10. the three drives tI ried so far, no way josé they allowed GUID schemes Hth rob
  11. Actually I am talking about USB 2 only external HD's, ranging from 500 GB to 1 TB. All had one thing in common: only 1 USB 2 port. So no daisy chaining. Maybe thats the crux and is indicative it might be the controller (most have the interface incorporated), but I am not definite in that. HTH Rob
  12. As was mentioned in the show of april 9 USB 2 drives sometimes cannot be formatted or reformatted using the GUID partitioning scheme. The reason why remains obscure but it could be a hardware issue. Though I have tried it with many USB 2 drives made by different producers and they all failed. They had one thing in common. All were preformatted for windoze. Reformatting them using HFS+ was easy, but creating the needed GUID partition scheme remained impossible. I hope apple will address this issue. BTW the same happened using tiger or Leopard. HTH Rob
  13. I agree there, hence my large backups are all to disk, smaller ones to tape. Anyone some handson experiences With 8? TIA Rob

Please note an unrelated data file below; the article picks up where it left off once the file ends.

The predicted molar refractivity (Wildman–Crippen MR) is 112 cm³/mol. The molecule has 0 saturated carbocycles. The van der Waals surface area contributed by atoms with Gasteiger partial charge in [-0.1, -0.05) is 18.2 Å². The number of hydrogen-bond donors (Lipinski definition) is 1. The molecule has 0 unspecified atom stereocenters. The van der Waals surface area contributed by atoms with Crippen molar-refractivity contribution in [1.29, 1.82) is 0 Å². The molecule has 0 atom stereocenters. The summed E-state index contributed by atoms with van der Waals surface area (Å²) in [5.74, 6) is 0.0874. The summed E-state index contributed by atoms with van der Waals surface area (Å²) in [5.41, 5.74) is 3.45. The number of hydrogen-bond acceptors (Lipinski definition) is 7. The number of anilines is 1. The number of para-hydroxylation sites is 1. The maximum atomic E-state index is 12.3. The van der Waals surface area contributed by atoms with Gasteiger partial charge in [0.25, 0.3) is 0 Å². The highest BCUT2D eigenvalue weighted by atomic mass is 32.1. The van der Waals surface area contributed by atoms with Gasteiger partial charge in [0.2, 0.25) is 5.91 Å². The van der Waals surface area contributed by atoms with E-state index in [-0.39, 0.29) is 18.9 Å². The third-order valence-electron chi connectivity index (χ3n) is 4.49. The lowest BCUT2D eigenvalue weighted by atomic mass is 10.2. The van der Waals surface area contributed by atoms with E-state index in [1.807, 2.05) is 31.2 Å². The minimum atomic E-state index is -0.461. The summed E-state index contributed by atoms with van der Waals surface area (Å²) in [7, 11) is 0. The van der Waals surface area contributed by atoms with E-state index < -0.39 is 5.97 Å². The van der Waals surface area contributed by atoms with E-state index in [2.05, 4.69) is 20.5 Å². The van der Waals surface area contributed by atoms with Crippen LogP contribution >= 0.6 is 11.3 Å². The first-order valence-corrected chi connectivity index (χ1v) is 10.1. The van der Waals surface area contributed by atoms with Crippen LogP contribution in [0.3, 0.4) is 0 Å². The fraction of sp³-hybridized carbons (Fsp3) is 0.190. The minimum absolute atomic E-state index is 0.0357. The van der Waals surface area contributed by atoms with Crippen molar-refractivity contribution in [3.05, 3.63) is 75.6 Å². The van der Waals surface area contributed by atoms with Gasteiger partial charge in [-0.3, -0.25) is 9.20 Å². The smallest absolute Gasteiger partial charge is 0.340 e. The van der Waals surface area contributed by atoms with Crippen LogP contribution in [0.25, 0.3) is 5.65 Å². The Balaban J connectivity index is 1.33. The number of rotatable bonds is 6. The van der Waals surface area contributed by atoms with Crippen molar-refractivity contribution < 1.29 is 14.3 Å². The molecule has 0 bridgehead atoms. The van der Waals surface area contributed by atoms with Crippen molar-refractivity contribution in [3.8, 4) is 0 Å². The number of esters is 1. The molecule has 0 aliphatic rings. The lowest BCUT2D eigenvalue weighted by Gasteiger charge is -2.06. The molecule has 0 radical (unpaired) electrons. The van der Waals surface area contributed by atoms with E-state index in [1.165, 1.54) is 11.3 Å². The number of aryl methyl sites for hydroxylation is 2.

14. It looked pretty cool, though it doesnt support PPC-systems. But how effective it is. I am still very satisfied using version 6.1. But thats not even a universal app. It works both on Leopard and Tiger and does so even making bootable backups. So to me it is sufficient, and I make several multi GB-backups daily. So just curious about the advantages. TIA, Rob
  15. Hi all, Being a long time user of retrospect for my backups I am curious if anybody actually has some on hand experience with retrospect 8. I know they skipped version 7 fo rMAC, but now the windows and mac versions are - number wise - in sync. It seems they adapted to the iTunes view paradigm, but is it any use? They claim they can do 8 simpulaneous backups. What are the experiences? TIA Rob